Exiles can have few complaints if not picked -- McShane
Paul McShane would be the first to acknowledge that his contributions on the by now tedious theme du jour of Ireland's growing band of disappearing footballers might be taken with a cellar full of salt.
After all, his brief Beckenbauer impression aside last Sunday night, the Wicklow man's presence on the international stage remains, to a rump of supporters at least, a source of constant anguish.
Nevertheless, he is here to serve his country, unlike so many others, and, thus, earns the right to add to the growing tensions whereby those within the tent justifiably sneer at the less than enthusiastic mob who can't be bothered to pitch theirs.
"It is a bit disappointing," says the 25-year-old defender, currently out of favour at Hull City and desperately attempting to resuscitate his waning club career on loan at Barnsley.
"I don't really know the situation, I don't whether these players have got injuries. But if they are just not turning up, it's bad for the team.
"You want the players to want to play for country. If they come back in, I reckon the lads will just get on because you have got to try to keep a good atmosphere in the camp.
"But it would be a bit unfair if lads fancy playing next time, if the other lads have done well this time around. It would be a little bit unfair, but you can't get too upset about it, because we need to go out and try to win games. You need to be practical."
Regardless of whether certain players earning telephone number wages decide not to use normal telephone numbers to contact the management, it seems a tad odd that players within the camp have not sought to contact their temporarily exiled colleagues, even if to just subtly impart the sense of chaos their absences have caused.
"I don't have their phone numbers," admits McShane. "I know Marc Wilson having played underage with him. But you sort of lose contact in football, you move on. I only met James McCarthy once and that was one of the games in London."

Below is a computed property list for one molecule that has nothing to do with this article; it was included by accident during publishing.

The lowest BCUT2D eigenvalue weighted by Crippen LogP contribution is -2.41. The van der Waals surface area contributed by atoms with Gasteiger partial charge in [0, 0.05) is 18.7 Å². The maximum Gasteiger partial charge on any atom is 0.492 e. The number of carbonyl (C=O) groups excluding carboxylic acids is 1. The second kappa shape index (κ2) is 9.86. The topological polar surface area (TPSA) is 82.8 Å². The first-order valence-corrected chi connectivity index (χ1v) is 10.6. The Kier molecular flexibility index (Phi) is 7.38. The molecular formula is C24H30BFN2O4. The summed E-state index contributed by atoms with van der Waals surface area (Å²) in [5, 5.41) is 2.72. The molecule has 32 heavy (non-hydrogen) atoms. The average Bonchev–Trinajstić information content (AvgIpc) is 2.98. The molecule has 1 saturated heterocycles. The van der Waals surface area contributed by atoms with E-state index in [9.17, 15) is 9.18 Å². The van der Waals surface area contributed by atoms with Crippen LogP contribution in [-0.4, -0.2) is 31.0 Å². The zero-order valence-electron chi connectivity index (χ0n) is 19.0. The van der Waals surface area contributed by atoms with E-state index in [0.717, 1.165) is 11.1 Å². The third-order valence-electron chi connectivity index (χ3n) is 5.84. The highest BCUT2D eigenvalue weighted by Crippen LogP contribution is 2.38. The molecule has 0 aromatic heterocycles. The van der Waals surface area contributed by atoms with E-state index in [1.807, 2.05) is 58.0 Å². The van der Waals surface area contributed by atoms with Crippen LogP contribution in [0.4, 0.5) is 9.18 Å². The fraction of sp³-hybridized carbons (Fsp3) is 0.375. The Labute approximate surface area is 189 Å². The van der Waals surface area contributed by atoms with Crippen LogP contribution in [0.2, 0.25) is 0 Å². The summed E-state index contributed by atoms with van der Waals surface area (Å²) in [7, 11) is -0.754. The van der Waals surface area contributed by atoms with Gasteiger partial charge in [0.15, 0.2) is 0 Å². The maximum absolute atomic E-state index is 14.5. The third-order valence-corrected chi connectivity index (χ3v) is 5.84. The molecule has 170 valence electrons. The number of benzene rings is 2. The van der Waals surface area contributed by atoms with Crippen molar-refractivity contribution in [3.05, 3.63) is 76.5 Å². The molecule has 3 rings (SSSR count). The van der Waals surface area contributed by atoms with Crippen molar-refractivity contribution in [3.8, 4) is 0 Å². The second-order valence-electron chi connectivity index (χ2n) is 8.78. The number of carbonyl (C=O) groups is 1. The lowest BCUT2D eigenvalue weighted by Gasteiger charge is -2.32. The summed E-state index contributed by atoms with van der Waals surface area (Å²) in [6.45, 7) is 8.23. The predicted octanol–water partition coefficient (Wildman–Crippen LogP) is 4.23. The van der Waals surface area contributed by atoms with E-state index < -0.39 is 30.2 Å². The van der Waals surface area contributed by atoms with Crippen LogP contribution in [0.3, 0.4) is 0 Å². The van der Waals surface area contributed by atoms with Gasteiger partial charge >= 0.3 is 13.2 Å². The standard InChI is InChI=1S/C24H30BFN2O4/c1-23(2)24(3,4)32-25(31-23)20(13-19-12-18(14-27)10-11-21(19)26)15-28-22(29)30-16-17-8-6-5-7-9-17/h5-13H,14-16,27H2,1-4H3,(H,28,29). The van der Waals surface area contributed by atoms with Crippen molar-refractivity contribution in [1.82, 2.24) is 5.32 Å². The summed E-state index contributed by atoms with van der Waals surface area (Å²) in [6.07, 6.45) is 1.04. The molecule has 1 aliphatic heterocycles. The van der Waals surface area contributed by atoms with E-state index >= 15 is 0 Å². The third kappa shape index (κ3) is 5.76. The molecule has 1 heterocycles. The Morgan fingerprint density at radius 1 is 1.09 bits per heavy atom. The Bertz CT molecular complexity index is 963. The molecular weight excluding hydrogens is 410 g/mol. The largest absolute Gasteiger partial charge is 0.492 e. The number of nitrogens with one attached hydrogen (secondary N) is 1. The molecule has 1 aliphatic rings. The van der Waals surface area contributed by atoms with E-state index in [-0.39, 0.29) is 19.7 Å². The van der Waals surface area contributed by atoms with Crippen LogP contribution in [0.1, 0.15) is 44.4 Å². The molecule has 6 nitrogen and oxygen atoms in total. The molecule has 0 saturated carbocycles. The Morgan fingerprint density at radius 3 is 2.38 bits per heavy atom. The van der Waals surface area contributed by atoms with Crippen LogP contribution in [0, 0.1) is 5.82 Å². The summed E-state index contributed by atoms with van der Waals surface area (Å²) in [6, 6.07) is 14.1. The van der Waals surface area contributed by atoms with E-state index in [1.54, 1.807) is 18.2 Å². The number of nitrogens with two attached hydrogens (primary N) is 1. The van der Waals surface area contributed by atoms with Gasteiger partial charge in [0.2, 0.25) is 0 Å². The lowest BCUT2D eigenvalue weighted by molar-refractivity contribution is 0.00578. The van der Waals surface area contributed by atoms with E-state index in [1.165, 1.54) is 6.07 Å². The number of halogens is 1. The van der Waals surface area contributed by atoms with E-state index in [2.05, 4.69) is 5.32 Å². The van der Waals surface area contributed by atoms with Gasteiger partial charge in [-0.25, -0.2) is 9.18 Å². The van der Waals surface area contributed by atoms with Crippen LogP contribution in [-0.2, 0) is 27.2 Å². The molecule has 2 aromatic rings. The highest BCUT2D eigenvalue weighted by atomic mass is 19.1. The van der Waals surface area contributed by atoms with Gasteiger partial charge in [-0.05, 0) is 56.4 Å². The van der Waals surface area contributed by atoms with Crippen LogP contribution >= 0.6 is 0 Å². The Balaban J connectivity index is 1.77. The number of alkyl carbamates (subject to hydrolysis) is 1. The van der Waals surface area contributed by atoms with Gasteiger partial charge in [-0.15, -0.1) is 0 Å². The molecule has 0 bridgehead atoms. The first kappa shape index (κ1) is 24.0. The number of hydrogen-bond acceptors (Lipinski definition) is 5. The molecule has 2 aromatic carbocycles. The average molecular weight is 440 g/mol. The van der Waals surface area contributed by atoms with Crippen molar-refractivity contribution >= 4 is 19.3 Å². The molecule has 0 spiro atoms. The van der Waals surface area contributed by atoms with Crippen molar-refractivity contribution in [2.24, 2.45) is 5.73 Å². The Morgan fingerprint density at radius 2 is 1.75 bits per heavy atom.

So, the management aren't the only ones to lose contact it seems.
Surely their return, if countenanced eventually by Giovanni Trapattoni, must lead to some tensions, given the blanket distaste amplified by those who have turned up? Would McShane have a private word in his colleagues' shell-likes?
"I don't know because it's quite a touchy subject. I don't know whether that would be adding fuel to fire. You never know though, it might come up in conversation.
"You might say: 'Where were you last time'. But I don't know, I think you kind of have to play it by ear."
That's if they turn up the next time. Trapattoni has allowed the tiniest shard of light to emerge from a door held tentatively ajar to the disenchanted rump. But McShane believes strongly that their actions have stripped them of any representative rights.
"No, they couldn't have any complaints if they weren't picked for the next squad," he asserts. "You can't be picking and choosing. If you're called up for a squad, I think you should turn up no matter what. Even if you have an injury, let the physio check it out."
Despite his rather esoteric approach to defence, McShane would rarely hesitate when the letter from the FAI pops up in his club's pigeon hole.
"I'd always turn up no matter what. Even if I was injured, if they wanted me over, yeah. I'm just a diehard, I think. I just love it, love representing my country, it's a big honour."
Last Sunday's supremely confident intervention prompted his supporters to chant "Messi" when he set up his captain's record-equalling goal; he espied a newspaper report which craftily reminded all that his time in green has appeared more messy than Messi.
"I feel like I represent the people whether you like it or not," he smiles. "Ah, the criticism is grand, it's part and parcel of the territory. You learn to get on with it."
His last competitive appearance coincided with the infamous Thierry Henry handball, so McShane knows how to cope with Kipling's twin impostors.
Clearly, his approach to Irish impostors also brooks little argument.